ministry-of-silly-walks“‘The Minister of Silly Walks’ helped me escape the fog of grief that enveloped me at the death of my father.”

After my father died, a few years ago, I discovered something I’ve come to call Python Grieving. It has nothing to do with snakes. I needed to escape from the fog of grief that enveloped me, so I borrowed a friend’s 14-DVD set of The Best of Monty Python and sat down each night to watch and laugh.

Grieving has spawned millions of aphorisms, hundreds of religious rituals, and thousands of self-help books as well as prescription cocktails and probably several diagnostic codes.  I think it should also have a what-to-watch list.  For my children’s generation it might be episodes of The Simpsons or Family Guy or even YouTube cat videos, but for someone my age, there is nothing so helpful as the Minister of Silly Walks, a dead parrot, and the Spanish Inquisition.

My father was not a Monty Python fan. He was of a different generation. Television came along in his adult years, after he’d survived World War II in the Pacific and settled into the family business, marriage, and parenthood. When the remote control came into his life, followed by cable, he had all he needed.  With a short attention span and fast reflexes (the kind that would have let him buzz in quickly on Jeopardy, should he have ever been on the show), he would zip through the stations, never settling on one show for very long.  But he loved Antiques Roadshow, and recruited me into becoming a fan. When I watch it now I think of him, and wish I could call him up to discuss the shocking value of ugly items, and the crazy stories of what people find in attics and at flea markets.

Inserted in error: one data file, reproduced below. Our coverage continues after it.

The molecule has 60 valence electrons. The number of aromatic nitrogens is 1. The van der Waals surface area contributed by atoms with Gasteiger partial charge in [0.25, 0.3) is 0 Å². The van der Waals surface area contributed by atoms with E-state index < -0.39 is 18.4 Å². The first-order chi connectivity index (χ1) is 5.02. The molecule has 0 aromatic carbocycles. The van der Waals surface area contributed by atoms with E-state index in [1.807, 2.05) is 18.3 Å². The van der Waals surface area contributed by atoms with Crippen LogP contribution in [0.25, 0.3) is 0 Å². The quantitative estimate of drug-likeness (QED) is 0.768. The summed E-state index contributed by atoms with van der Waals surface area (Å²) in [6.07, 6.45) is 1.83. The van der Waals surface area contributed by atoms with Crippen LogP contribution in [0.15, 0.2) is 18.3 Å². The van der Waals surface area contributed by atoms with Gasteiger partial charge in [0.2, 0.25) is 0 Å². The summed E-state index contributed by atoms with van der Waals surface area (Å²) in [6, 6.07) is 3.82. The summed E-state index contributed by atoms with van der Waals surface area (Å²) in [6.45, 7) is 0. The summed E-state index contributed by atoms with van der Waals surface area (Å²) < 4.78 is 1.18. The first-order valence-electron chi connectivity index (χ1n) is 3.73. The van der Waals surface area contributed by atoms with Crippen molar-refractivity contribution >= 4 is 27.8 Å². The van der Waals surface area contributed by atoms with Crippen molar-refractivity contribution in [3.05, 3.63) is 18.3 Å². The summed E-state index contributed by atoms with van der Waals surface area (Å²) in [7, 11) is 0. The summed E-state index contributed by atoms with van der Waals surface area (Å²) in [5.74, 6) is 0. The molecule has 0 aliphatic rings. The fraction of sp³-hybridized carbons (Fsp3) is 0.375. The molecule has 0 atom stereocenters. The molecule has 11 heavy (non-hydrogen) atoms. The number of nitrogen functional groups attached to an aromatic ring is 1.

After my father died, I couldn’t watch the Roadshow without crying, and I needed to laugh. That meant Monty Python. Silly without being mean, political without being pointed, and filled with enough short sketches to grab my attention and keep my thoughts from returning to grief, it was just about perfect.  Watching Karl Marx, Vladimir Lenin, Ché Guevara, and Mao Tse Tung compete in a quiz bowl answering questions about English football and Jerry Lee Lewis hits was the escape I needed.

When friends lose loved ones, I offer to lend them Monty Python DVDs. It might help; it can’t hurt; you don’t need a prescription; and it doesn’t matter that your insurance won’t cover it—although this would be better world if it did.

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  • Susanna Gaertner June 17, 2013 at 7:07 pm

    Yes, wonderful and practical at the same time…thanks for the good adivce.

    Reply
  • rozwarren June 15, 2013 at 3:32 pm

    GREAT essay!

    Reply